Last week the California Supreme Court effectively killed redevelopment agencies in the state of California. I won’t bore you with the legal niceties and the hand wringing. For a good summary go HERE. But what it definitely is is a tax and finance grab by the state (with court support), as if these agencies have bags of money stuffed in mattresses across the state. The future development activities and partnerships of over 400 cities and counties, through their use of these agencies, is now effectively dead. Billions of dollars and thousands of projects are up in the air, some well along toward approval and some even completion. Merry Christmas and Happy New Year!
The insatiable maw of the state government needs feeding, no New Year’s diet resolution here, no cutting back now. Let’s just pull up to the Redevelopment table and feast well on the beast. Empty their bags of money on the table, push the dollars here (schools) and there (pet projects). But this largess will run out; then what?
The liberals point to the new dollars going to schools, but at the same time are concerned over the loss of money for affordable housing (and if the agency is dead – what money then?). The few Republicans in Sacramento may even be delighted that this evil tool of rapacious government is gone, no more taking homes for private development with the wink of the Redevelopment agency. Quite a quandary: Damned if you do and damned if you don’t. Seems everyone is happy, I guess.
But one function of these agencies was the ability, like the traditional shadchan (Jewish marriage broker); to put land and builders together. Sometimes these marriages failed other times they were wildly successful. How else could you assemble tens if not hundreds of disparate private properties into a whole that is developable? How else could you find lost land owners and, with a strong vision, assemble these properties into a project that the city would greatly benefit from? Sure the developer could spend millions doing it but there was no promise of a successful outcome. One or two properties could kill the opportunity.
Remember that these agencies paid market rate prices for the land through appraisals. I know there were excesses and frauds, but for the great majority these projects were successes. I remember working in Stockton, on its immediate south side, where hundreds of properties and buildings were derelicts, each was a separate purchase. The Stockton Redevelopment Agency helped to assemble and evaluate these buildings. It was a monumental task, ultimately nothing happened; the assemblage would cost more than it would be worth, especially in Stockton. But the agency was there to help.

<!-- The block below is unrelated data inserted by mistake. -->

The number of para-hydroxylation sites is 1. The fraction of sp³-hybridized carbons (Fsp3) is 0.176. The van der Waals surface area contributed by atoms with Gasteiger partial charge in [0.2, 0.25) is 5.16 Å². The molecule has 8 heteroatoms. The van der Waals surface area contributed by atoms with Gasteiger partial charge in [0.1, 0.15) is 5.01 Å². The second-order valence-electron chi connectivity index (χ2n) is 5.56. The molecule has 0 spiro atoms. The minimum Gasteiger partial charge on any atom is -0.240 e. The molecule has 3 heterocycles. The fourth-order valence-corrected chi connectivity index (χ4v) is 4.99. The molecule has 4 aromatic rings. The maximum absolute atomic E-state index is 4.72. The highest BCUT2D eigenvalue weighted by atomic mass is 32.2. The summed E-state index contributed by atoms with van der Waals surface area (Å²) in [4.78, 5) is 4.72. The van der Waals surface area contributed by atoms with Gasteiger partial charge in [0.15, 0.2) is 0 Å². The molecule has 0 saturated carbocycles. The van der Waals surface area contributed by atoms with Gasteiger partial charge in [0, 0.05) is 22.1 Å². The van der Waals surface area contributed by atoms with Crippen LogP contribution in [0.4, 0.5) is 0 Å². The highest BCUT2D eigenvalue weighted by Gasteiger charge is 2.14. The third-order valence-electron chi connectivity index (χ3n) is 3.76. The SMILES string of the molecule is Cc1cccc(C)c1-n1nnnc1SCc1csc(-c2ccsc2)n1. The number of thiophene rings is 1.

All sorts of fictions are created to support one’s own viewpoint. In this morning’s Wall Street Journal there was such an editorial (HERE). After a cute beginning they jump and down with excitement that there is “a rare note of economic sanity in this overtaxed, overregulated state.” That’s easy to say from their perch in New York City. Which pot is calling which pot what? They swing for the political fences with the old canard of eminent domain takings for such developments as stadiums and shopping centers. A search of reality is in order, there were thousands of successful projects across the state, I can only think of a few stadiums and other projects that fit their examples. I worked on a blighted and toxic site (extremely toxic) in Union City that, through the efforts of a great many people, turned into a wonderful, market driven, housing project that won the Award for Excellence for Community Revitalization. Without the Union City Redevelopment Agency it would still be a toxic hole in the ground. There wasn’t a shopping center or stadium in sight. And remember that many of these sites generated little or no taxes before their redevelopment.
How cities move forward with redevelopment and replacing aging infrastructure, outmoded buildings, and land uses remains to be seen. No statewide alternatives were put in place before the hand grenade was pitched into the room. Every city, county, and agency is holding meetings trying to figure out what to do. Most if not all redevelopment personnel will be out of a job. How's that for job creation? and I'm a damn believer in Austrian economics.
These are some of the worse times in real estate and development. The collapse of the capital markets and the failure of businesses (and the loss of employees) has decimated many downtowns and counties. We will work through this but the loss of an experienced urban agency leaves much in the air. And instability at this time does not help the marketplace either.
This destruction may have impacts on the funding for affordable housing and the creation of jobs. But these arguments are touchy-feelies and hand wringing. For my part, governments should stay out of housing, it’s their policies that created the problem. It’s the cost of government that now is fouling the bond market creating a lack of development capital. Sadly, for better or worse, the Redevelopment Agencies helped to build California’s great cities, large and small. Now we will have to leave it to the politicians. Politicians and money, what a wondrous vision! Don’t you feel all cozy about that?
Stay tuned . . . .